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Zero tolerance of FGM/C

Children at a UNICEF-supported school in Makeni, Sierra Leone. February 2010
Children at a UNICEF-supported school in Makeni, Sierra Leone (Nancy Palus/IRIN)

Progress on a "Zero Tolerance" national campaign in Côte d'Ivoire to eliminate female genital mutilation or cutting (FGM/C) by the end of 2010, has been slowed down by health and education infrastructure, aid groups said.

Since the campaign began, 180 villages in Marandallah prefecture, in the north-central Worodougou region, no longer practise FGM/C and the aim is to double this by the end of the year.

The Ministry for Family, Women and Social Affairs is at the forefront of the campaign, which is backed by the UN Development Fund for Women (UNIFEM), the UN Children's Fund (UNICEF) and UN Population Fund (UNFPA), according to Ministry head Euphrasie Yao.

FGM/C rates have declined since the civil conflict ended in 2007, but not quickly enough. "FGM is decreasing, but one in three women in this country is still mutilated, and that is too high," Laetitia Bazzi, child protection officer for UNICEF in Côte d'Ivoire, told IRIN.

In 1998 some 49 percent of women and girls aged 10 to 45 were subjected to FGM/C, but by 2006 the number had dropped to around 36 percent.

Deteriorating health and education services fuel persistently high rates, said Bazzi. Schools were the best places to make girls aware of the dangers of FGM/C, and medical personnel were in the best position to tell them about the health dangers of the practice, but both sectors were facing severe staff shortages and inadequate resources.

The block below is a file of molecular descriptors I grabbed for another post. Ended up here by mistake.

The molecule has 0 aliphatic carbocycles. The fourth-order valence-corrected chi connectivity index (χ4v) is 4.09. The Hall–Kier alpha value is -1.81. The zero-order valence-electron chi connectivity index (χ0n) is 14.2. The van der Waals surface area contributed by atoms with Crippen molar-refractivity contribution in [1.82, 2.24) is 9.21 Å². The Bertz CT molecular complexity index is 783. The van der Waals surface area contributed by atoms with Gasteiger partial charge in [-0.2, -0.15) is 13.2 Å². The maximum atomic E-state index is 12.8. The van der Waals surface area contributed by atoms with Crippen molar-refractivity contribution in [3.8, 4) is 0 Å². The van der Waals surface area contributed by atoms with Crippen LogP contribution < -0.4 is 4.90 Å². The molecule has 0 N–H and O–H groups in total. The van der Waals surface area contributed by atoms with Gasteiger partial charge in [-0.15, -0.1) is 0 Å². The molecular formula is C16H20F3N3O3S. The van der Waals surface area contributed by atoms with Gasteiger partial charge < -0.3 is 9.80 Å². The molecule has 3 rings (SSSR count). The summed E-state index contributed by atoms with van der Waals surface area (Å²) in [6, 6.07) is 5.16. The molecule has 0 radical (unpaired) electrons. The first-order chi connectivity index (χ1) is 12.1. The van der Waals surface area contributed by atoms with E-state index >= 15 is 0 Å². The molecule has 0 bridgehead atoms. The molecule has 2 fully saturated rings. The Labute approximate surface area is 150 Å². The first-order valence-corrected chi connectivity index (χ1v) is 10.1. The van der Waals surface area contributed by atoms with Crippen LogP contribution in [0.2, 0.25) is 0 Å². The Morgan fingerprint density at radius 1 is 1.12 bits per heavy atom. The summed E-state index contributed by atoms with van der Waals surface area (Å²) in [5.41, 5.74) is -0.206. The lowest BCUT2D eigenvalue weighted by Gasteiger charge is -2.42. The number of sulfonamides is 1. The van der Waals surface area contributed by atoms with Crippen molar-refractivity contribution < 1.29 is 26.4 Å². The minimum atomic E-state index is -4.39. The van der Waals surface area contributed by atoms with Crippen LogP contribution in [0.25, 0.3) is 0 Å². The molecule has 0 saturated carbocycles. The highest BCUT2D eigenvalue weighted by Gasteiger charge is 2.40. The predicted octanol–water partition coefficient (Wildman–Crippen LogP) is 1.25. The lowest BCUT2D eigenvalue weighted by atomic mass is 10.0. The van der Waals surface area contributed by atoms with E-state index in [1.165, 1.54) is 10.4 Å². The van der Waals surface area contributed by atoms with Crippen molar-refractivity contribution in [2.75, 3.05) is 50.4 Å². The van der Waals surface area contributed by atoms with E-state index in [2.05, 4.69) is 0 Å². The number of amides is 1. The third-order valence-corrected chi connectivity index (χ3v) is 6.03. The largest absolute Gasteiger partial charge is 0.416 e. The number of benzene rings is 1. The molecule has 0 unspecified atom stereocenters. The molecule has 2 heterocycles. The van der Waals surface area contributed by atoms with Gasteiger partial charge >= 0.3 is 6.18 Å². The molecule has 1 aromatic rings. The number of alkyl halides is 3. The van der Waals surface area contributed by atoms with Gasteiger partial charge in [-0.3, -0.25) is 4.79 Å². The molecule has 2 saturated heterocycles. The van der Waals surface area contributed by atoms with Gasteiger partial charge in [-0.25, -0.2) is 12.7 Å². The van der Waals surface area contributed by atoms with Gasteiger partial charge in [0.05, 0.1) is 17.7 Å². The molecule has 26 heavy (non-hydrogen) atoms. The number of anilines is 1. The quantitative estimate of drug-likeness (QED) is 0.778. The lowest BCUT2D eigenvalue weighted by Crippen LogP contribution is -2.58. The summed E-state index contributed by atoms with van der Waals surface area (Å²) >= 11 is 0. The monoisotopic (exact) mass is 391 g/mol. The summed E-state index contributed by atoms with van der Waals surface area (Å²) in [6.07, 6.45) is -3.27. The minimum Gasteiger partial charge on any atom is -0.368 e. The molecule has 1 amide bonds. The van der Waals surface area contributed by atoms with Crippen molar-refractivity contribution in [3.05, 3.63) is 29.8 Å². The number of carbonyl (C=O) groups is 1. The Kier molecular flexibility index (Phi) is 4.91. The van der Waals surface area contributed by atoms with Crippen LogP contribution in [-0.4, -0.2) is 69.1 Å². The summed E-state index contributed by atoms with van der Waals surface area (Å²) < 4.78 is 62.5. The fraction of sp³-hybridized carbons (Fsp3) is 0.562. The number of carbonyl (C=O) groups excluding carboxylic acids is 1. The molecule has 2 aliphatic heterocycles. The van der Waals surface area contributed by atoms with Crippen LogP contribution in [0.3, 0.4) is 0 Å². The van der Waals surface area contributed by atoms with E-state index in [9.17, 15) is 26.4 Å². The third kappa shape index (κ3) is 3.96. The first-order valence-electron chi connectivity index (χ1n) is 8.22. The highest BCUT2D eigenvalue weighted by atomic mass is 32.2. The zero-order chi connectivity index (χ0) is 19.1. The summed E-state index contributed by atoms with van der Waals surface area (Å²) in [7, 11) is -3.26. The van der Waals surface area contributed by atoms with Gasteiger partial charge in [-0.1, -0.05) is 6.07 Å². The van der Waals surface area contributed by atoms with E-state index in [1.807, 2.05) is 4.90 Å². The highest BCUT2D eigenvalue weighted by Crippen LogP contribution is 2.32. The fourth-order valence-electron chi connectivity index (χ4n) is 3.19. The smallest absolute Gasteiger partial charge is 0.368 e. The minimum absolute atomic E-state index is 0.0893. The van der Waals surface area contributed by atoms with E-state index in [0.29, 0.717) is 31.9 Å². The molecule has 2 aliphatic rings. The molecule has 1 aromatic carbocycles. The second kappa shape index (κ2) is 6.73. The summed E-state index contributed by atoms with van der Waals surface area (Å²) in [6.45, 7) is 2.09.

According to government statistics, FGM/C is most prevalent in the north and west of the country, controlled by Forces Nouvelles, where health and education services have deteriorated most quickly since the conflict, due to lack of resources and the flight of skilled staff to the economic capital, Abidjan.

In the mainly Islamic north, almost 90 percent of women undergo the procedure, and once girls have passed this initiation they are seen as being ready to prepare for marriage and are usually not expected to return to school.

In the village of Tieni in western Côte d'Ivoire, Chief Maho Gamni still allows FGM/C. "It is difficult for the girls to find husbands unless they have the operation - it's our custom." He had not heard of Operation Zero Tolerance, but he told IRIN that "People in Abidjan want to outlaw our customs".

FGM/C poses numerous physical and mental health risks, including birth complications, maternal death, infertility, urinary incontinence and tetanus.

Practitioners of FGM/C can be imprisoned in terms of a law enacted in 1998, but the 17 other African states that have banned FGM/C - including Burkina Faso, Togo and Senegal - have found that they are rarely brought to book.

Chris Baryomunsi, a member of parliament from Kanungu in western Uganda, where the practice was banned in late 2009, told IRIN that a ban must go hand-in-hand with awareness-raising at every opportunity, including in schools, at health clinics, on the radio and through community structures.

Punishment without education would not work, Bazzi told IRIN. "If practitioners are just punished, then the practice is likely to become more clandestine, which would actually endanger the lives of women and girls."


This article was produced by IRIN News while it was part of the United Nations Office for the Coordination of Humanitarian Affairs. Please send queries on copyright or liability to the UN. For more information:

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